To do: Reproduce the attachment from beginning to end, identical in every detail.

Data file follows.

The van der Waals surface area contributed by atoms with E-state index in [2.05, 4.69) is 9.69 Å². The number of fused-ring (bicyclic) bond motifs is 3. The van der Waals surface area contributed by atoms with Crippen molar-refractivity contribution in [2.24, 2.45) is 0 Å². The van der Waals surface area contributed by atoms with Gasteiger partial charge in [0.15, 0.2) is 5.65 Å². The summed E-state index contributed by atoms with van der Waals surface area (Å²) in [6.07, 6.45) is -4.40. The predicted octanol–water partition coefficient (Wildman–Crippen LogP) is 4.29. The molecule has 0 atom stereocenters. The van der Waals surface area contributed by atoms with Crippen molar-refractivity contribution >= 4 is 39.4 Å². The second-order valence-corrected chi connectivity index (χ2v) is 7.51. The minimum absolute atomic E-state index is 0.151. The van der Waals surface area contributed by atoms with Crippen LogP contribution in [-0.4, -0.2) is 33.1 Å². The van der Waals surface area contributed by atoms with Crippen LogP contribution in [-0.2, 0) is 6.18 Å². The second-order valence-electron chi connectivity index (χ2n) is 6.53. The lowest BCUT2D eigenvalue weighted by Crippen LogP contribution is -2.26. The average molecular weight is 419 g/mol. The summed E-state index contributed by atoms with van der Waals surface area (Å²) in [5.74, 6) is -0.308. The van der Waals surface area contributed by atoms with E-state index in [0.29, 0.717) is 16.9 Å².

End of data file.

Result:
The van der Waals surface area contributed by atoms with E-state index in [2.05, 4.69) is 9.69 Å². The number of fused-ring (bicyclic) bond motifs is 3. The van der Waals surface area contributed by atoms with Crippen molar-refractivity contribution in [2.24, 2.45) is 0 Å². The van der Waals surface area contributed by atoms with Gasteiger partial charge in [0.15, 0.2) is 5.65 Å². The summed E-state index contributed by atoms with van der Waals surface area (Å²) in [6.07, 6.45) is -4.40. The predicted octanol–water partition coefficient (Wildman–Crippen LogP) is 4.29. The molecule has 0 atom stereocenters. The van der Waals surface area contributed by atoms with Crippen molar-refractivity contribution >= 4 is 39.4 Å². The second-order valence-corrected chi connectivity index (χ2v) is 7.51. The minimum absolute atomic E-state index is 0.151. The van der Waals surface area contributed by atoms with Crippen LogP contribution in [-0.4, -0.2) is 33.1 Å². The van der Waals surface area contributed by atoms with Crippen LogP contribution in [-0.2, 0) is 6.18 Å². The second-order valence-electron chi connectivity index (χ2n) is 6.53. The lowest BCUT2D eigenvalue weighted by Crippen LogP contribution is -2.26. The average molecular weight is 419 g/mol. The summed E-state index contributed by atoms with van der Waals surface area (Å²) in [5.74, 6) is -0.308. The van der Waals surface area contributed by atoms with E-state index in [0.29, 0.717) is 16.9 Å².